Keep up the good. We who appreciate you, know your real value.

Francaise...

Anonymous said...

Sprocket I have been reading your blog for at least 4 or 5 years since someone referenced your blog on the old courttv message boards. Last year I flew to another state to support a family member whose child had been murdered. It was so very different from watching it on tv. I would call my family and tell them about the things they did not see or hear. They asked questions about who was sitting behind the defendant and I told them NO FAMILY as those 3 benches they saw were "reserved for lawyers". And here they all thought they were family members of the accused. I told them that all the young women lawyers wore black fitted suits, no stockings and white blouses and all had long straight blonde hair. Or that one of the assistant state attorneys nearly fell back in his chair. And so on. They were fascinated because they could not see any of this on camera (the case was televised on trutv). They asked about Beth Karas (so very nice and personable). So I AM interested in what they are wearing, who is talking to whom, what media may be present, traffic, etc. You transport us totally into that courtroom and I love it. Thank you from the bottom of my heart for taking the time out of your busy life to do this.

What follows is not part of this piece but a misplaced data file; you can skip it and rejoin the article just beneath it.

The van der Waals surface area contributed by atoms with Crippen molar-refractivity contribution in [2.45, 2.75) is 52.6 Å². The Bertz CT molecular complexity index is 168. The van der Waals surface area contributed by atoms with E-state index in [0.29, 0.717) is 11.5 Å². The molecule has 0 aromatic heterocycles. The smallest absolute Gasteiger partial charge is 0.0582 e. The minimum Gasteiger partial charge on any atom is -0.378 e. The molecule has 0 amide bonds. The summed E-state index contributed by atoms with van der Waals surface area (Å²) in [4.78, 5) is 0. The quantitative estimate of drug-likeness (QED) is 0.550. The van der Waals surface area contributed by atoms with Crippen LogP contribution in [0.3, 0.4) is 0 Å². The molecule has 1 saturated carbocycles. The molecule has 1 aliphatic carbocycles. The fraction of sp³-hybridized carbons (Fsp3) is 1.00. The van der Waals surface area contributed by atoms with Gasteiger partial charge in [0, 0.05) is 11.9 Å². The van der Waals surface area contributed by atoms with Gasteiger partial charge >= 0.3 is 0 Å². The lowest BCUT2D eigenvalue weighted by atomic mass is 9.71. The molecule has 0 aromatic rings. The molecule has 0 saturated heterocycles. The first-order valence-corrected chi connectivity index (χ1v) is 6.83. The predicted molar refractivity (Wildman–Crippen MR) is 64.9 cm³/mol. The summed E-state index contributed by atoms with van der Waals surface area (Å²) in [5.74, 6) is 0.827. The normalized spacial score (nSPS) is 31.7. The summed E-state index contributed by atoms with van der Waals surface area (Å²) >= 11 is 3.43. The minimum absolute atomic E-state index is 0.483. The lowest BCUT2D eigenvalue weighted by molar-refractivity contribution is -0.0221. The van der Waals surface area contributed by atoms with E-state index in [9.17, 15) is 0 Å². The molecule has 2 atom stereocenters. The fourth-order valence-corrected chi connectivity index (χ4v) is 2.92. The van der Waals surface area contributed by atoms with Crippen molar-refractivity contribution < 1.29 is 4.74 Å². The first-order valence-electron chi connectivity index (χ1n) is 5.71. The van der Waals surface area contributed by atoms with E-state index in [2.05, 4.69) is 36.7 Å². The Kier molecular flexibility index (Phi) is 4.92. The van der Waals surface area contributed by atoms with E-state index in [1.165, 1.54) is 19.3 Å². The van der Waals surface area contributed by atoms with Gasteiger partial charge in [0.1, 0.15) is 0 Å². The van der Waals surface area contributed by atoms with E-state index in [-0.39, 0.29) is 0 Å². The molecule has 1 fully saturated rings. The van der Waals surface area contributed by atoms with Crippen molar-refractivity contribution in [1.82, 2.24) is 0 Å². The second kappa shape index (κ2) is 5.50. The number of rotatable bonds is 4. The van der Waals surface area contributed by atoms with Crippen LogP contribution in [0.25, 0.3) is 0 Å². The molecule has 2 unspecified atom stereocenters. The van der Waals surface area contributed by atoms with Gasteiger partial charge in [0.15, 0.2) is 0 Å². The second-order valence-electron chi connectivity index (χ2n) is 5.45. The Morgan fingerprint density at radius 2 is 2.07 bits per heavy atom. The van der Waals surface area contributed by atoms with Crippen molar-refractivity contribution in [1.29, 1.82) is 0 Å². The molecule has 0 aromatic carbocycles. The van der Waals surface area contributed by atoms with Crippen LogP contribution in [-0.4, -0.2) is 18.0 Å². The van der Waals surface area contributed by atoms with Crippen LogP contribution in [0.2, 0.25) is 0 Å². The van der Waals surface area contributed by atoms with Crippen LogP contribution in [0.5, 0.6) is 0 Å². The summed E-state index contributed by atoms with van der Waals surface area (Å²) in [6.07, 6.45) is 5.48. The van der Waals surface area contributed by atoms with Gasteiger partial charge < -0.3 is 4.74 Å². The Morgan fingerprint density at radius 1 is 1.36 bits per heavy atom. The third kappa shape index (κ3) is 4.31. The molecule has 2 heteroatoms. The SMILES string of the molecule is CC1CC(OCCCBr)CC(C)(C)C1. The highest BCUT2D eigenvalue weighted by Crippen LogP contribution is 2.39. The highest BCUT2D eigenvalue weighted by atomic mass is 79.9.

Anonymous said...

A trial is a human experience. You are doing a great job and appreciate the personal sacrifices you make to give us all a glimpse of what is going on in the trial. If it wasn't for your blog, we would not know much other than the few media reports. Again, we owe you.

Forget about " the facts nothing but the facts" approach. The gentleman should order a transcript of the trial at five dollars a page.

Again thank you, thank you, thank you.

Avery21 said...